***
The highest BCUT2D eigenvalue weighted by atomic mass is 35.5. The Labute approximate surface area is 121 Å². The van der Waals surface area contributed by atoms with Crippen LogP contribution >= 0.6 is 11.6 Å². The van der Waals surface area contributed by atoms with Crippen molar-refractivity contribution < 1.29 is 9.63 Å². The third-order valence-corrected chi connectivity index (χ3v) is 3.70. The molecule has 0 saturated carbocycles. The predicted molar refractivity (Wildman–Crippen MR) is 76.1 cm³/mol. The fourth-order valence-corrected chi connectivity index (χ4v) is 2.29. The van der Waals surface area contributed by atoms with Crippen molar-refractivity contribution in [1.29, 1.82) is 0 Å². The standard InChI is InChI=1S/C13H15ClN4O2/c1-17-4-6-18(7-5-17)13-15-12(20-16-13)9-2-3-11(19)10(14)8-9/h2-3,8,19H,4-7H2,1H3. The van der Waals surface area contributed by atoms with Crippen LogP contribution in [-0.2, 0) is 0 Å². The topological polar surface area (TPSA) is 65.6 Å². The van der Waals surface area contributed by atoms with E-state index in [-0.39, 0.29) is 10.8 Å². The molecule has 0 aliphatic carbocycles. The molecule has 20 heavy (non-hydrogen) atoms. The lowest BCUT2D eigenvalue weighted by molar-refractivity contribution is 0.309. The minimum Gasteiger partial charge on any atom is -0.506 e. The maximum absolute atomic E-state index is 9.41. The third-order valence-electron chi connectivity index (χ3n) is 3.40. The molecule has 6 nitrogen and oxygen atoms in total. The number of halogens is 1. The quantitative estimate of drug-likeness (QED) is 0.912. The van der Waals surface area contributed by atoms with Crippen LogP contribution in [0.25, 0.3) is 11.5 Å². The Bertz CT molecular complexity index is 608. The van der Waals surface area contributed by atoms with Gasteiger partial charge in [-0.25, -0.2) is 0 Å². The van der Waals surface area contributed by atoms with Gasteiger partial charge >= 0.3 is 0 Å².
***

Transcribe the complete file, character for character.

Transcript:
The highest BCUT2D eigenvalue weighted by atomic mass is 35.5. The Labute approximate surface area is 121 Å². The van der Waals surface area contributed by atoms with Crippen LogP contribution >= 0.6 is 11.6 Å². The van der Waals surface area contributed by atoms with Crippen molar-refractivity contribution < 1.29 is 9.63 Å². The third-order valence-corrected chi connectivity index (χ3v) is 3.70. The molecule has 0 saturated carbocycles. The predicted molar refractivity (Wildman–Crippen MR) is 76.1 cm³/mol. The fourth-order valence-corrected chi connectivity index (χ4v) is 2.29. The van der Waals surface area contributed by atoms with Crippen molar-refractivity contribution in [1.29, 1.82) is 0 Å². The standard InChI is InChI=1S/C13H15ClN4O2/c1-17-4-6-18(7-5-17)13-15-12(20-16-13)9-2-3-11(19)10(14)8-9/h2-3,8,19H,4-7H2,1H3. The van der Waals surface area contributed by atoms with Crippen LogP contribution in [-0.2, 0) is 0 Å². The topological polar surface area (TPSA) is 65.6 Å². The van der Waals surface area contributed by atoms with E-state index in [-0.39, 0.29) is 10.8 Å². The molecule has 0 aliphatic carbocycles. The molecule has 20 heavy (non-hydrogen) atoms. The lowest BCUT2D eigenvalue weighted by molar-refractivity contribution is 0.309. The minimum Gasteiger partial charge on any atom is -0.506 e. The maximum absolute atomic E-state index is 9.41. The third-order valence-electron chi connectivity index (χ3n) is 3.40. The molecule has 6 nitrogen and oxygen atoms in total. The number of halogens is 1. The quantitative estimate of drug-likeness (QED) is 0.912. The van der Waals surface area contributed by atoms with Crippen LogP contribution in [0.25, 0.3) is 11.5 Å². The Bertz CT molecular complexity index is 608. The van der Waals surface area contributed by atoms with Gasteiger partial charge in [-0.25, -0.2) is 0 Å². The van der Waals surface area contributed by atoms with Gasteiger partial charge >= 0.3 is 0 Å².